Should the remarkable Nigel Allcoat, late of the Leicester bench, have departed from his role as magistrate after dipping into his own pocket to rescue an offender appearing before him from dire consequences?
The answer to the question? Who cares, apart that is from the time-servers at the Ministry of Justice. How right he was to resign rather than be complicit in an act inimical to both the letter and the spirit of his judicial oath.
Good on you, sir; the bench is always the richer for the likes of Mr Allcoat.
Many other magistrates had earlier followed their conscience over this issue by doing likewise. That exposes the opportunism and arrogance of a ministry and government fixated on a business model of ‘justice’ rather than that precious commodity itself.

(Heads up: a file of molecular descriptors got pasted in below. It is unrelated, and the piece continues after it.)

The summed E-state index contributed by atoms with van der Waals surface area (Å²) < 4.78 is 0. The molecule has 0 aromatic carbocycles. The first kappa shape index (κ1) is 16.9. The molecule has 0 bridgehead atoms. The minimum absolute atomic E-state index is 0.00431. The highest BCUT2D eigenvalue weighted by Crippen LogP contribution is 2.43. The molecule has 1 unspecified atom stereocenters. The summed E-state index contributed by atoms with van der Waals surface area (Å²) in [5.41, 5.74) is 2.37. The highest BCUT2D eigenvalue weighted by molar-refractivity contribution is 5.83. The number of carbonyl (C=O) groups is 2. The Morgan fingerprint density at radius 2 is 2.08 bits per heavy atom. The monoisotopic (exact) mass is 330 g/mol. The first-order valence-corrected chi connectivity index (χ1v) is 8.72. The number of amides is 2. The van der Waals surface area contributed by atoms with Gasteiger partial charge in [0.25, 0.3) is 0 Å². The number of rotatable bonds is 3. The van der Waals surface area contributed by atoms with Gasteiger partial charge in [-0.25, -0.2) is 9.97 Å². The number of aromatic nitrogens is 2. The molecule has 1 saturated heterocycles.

Who could blame the magistracy if it were to resign en masse over this important distortion of due process? Not I.
Defendants and all other court users do pay for our criminal justice system – through taxation.
The Law Society is fighting a determined battle over this anomaly, with one vital omission – it has yet to say that any such levy is wrong in principle.
Malcolm Fowler, Dennings, Tipton